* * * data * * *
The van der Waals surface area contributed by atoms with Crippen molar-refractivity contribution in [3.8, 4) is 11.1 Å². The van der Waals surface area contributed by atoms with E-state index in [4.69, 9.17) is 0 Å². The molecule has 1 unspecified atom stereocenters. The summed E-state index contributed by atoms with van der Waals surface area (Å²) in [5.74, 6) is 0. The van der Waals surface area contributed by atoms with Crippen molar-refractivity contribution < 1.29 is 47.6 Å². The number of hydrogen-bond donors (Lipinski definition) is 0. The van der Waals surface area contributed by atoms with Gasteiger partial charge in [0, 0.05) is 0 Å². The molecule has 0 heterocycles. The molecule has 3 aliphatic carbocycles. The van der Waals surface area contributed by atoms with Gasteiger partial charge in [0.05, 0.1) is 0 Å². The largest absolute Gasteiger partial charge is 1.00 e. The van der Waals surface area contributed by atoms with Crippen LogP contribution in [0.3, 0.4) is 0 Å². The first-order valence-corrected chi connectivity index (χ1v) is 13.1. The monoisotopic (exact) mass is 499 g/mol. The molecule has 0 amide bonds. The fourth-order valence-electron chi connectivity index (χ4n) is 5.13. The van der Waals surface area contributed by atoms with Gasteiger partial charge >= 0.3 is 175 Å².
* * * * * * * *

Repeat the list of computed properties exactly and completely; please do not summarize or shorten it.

The van der Waals surface area contributed by atoms with Crippen molar-refractivity contribution in [3.8, 4) is 11.1 Å². The van der Waals surface area contributed by atoms with E-state index in [4.69, 9.17) is 0 Å². The molecule has 1 unspecified atom stereocenters. The summed E-state index contributed by atoms with van der Waals surface area (Å²) in [5.74, 6) is 0. The van der Waals surface area contributed by atoms with Crippen molar-refractivity contribution < 1.29 is 47.6 Å². The number of hydrogen-bond donors (Lipinski definition) is 0. The van der Waals surface area contributed by atoms with Gasteiger partial charge in [0, 0.05) is 0 Å². The molecule has 0 heterocycles. The molecule has 3 aliphatic carbocycles. The van der Waals surface area contributed by atoms with Gasteiger partial charge in [0.05, 0.1) is 0 Å². The largest absolute Gasteiger partial charge is 1.00 e. The van der Waals surface area contributed by atoms with Crippen LogP contribution in [0.3, 0.4) is 0 Å². The first-order valence-corrected chi connectivity index (χ1v) is 13.1. The monoisotopic (exact) mass is 499 g/mol. The molecule has 0 amide bonds. The fourth-order valence-electron chi connectivity index (χ4n) is 5.13. The van der Waals surface area contributed by atoms with Gasteiger partial charge >= 0.3 is 175 Å².